environment has enthusiastic, capable, en-        stopped.                                             of professional development, leadership
gaging, and emotionally intelligent leader-                                                            training, institutional transformation, effect-
ship, driven by a strong moral compass            The two attorneys on the panel offered gen-          ing change, and recruiting and retaining a
(both personal and corporate), where mean-        eral advice about what to do if you find your-       diverse faculty of top scholars. Several of
ingful work is being conducted. When em-          self in a hostile work environment and pro-          the attendees indicated that they had al-
ployees feel comfortable in their work envi-      vided a few specific examples of hostile             ready attended one of these workshops and
ronment, they pride themselves on the con-        environments. They agreed that if you are            found it to be instrumental in their profes-
tributions they make to a project or team.        the victim of this hostile treatment, the first      sional success. A COACh workshop can
They are willing to discuss their challenges,     step is to report it to your direct supervisor. If   provide you with some of the tools neces-
problems, and mistakes with their boss as         the problem is not resolved, then involving          sary to stand up for yourself and the em-
well as with coworkers, and are comfortable       HR would be the next step. HR should initi-          powerment you may need to fight back
seeking assistance to address issues. While       ate a formal process and should directly             should you ever find yourself in a hostile
the absence of one of these positive indica-      address the inappropriate conduct. If the            work environment. Visit COACh at
tors does not indicate a hostile work envi-       problem is still not resolved, then contacting       http://coach.uoregon.edu/.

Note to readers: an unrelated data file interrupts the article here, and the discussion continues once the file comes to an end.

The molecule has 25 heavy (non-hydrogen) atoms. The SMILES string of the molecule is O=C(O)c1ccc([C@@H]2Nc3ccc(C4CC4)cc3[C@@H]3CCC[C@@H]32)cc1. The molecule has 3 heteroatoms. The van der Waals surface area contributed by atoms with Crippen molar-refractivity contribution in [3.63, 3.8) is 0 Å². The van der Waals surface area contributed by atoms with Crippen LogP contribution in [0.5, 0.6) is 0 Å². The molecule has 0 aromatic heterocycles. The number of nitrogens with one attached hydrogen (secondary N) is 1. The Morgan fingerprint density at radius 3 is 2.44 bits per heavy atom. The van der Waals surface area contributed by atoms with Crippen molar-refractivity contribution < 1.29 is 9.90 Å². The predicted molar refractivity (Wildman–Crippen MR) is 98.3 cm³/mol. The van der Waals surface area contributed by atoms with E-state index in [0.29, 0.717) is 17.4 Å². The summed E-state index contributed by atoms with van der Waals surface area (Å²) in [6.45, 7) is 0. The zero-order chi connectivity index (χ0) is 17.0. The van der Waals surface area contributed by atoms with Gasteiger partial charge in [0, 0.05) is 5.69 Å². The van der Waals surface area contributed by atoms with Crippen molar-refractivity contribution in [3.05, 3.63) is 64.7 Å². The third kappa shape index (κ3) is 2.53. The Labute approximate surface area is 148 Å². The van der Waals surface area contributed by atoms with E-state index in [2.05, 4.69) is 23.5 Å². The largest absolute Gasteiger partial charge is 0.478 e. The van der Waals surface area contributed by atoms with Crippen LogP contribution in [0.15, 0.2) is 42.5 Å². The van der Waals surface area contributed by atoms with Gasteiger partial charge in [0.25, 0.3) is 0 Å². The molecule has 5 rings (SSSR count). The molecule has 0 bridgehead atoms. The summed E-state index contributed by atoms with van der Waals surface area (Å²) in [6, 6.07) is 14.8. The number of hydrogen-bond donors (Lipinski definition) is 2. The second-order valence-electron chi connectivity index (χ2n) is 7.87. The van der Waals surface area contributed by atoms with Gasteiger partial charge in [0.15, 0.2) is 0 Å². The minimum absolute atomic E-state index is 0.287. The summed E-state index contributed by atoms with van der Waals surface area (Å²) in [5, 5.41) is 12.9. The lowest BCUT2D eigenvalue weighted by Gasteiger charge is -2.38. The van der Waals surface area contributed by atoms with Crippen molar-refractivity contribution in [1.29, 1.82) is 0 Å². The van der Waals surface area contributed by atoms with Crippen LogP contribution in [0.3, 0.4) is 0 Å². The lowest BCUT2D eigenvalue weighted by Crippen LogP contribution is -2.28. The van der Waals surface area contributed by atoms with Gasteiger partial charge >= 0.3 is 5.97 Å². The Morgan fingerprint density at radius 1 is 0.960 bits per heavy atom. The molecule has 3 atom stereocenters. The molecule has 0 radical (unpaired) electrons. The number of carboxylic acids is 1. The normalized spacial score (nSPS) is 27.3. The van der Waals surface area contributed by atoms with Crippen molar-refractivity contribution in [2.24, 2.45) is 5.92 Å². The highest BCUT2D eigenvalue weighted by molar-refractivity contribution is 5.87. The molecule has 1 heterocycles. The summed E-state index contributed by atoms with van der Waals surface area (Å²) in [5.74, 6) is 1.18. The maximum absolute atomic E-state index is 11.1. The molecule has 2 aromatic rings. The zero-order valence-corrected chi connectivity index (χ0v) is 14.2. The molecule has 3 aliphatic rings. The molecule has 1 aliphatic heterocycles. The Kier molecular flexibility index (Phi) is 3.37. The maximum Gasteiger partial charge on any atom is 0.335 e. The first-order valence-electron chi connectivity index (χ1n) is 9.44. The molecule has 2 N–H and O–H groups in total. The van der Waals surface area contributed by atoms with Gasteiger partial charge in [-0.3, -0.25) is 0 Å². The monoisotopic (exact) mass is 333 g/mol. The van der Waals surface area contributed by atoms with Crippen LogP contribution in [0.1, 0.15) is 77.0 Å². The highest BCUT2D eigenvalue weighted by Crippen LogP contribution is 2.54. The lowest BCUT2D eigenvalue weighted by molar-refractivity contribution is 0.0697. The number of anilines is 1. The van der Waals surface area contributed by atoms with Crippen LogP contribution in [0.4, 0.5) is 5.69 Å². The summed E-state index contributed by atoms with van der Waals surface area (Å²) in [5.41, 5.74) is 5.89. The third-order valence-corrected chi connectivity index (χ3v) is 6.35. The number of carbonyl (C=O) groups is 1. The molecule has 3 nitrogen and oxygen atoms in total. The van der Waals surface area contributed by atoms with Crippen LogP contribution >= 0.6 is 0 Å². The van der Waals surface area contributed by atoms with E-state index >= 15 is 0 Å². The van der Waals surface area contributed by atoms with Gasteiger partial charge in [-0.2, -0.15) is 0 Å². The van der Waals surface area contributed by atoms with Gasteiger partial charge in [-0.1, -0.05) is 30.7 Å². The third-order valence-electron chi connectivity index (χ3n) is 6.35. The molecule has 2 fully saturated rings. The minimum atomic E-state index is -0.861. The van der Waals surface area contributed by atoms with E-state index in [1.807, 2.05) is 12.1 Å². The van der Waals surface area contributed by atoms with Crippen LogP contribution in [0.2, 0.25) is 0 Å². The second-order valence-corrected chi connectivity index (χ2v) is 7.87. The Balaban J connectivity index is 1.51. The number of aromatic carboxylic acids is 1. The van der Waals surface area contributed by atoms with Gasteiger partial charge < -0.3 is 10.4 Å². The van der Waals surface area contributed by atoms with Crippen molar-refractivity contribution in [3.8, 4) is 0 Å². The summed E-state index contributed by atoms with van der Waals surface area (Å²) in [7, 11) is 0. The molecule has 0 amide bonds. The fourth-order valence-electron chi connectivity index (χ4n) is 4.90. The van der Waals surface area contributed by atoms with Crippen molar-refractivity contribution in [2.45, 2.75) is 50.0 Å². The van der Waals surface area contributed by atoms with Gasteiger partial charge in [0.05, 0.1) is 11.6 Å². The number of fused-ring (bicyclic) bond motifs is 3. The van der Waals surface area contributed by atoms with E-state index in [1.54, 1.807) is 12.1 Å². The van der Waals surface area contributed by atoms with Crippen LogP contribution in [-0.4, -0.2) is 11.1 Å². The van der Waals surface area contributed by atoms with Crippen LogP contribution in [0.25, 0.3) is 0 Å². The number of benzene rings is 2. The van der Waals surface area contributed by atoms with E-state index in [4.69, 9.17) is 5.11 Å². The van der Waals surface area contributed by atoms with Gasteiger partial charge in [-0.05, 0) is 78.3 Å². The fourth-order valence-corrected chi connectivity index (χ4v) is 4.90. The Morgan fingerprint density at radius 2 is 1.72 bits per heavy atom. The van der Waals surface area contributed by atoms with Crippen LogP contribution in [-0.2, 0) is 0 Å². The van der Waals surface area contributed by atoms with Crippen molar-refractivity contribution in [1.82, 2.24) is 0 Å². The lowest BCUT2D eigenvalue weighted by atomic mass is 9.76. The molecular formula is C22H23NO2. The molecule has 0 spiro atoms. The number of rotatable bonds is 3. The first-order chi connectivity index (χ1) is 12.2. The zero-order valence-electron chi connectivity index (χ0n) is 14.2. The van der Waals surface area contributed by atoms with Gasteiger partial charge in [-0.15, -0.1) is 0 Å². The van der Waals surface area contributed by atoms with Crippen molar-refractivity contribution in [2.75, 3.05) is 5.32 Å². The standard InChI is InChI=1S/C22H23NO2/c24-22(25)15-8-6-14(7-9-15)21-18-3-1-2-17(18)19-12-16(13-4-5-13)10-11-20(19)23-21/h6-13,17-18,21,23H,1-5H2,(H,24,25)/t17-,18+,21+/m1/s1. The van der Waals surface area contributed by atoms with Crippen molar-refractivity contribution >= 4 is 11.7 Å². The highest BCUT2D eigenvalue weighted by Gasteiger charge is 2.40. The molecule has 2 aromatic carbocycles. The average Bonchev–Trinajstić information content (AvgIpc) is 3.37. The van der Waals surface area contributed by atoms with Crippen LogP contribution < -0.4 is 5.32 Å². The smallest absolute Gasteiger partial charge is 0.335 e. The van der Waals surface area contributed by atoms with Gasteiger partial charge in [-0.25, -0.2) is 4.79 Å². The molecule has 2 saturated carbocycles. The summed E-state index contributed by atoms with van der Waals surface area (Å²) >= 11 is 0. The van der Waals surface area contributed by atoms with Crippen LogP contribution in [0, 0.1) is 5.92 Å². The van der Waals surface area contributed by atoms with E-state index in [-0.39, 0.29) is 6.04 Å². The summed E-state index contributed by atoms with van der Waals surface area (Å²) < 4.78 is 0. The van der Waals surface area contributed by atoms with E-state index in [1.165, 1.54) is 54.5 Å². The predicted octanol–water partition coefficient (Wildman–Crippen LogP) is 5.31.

ronment, it could mean that trouble is            an attorney may be advisable. Both lawyers
“brewing” and management might want to            reminded the conference attendees that               Finally, the panel reiterated that if you think
investigate before it becomes more serious.       consulting with a lawyer is not the same as          you are in a hostile environment at your
                                                  filling a lawsuit. Just speaking with an attor-      workplace, it is crucial to involve your man-
The other key message of the symposium            ney does not commit you to any further ac-           agement and HR. However, if traditional
was to know your rights as an employee and        tion, but it does inform you of your legal op-       channels at your workplace fail to address
to understand your employer’s policies on         tions.                                               the unfair treatment, obtaining legal counsel
harassment and workplace violence. If an                                                               from outside the company may be a viable
employee has questions about details in           After the presentations, an emotionally              option.
their company, university, or agency in their     charged discussion took place between the
specific state, the best source of information    audience members and symposium speak-                — Amber Charlebois &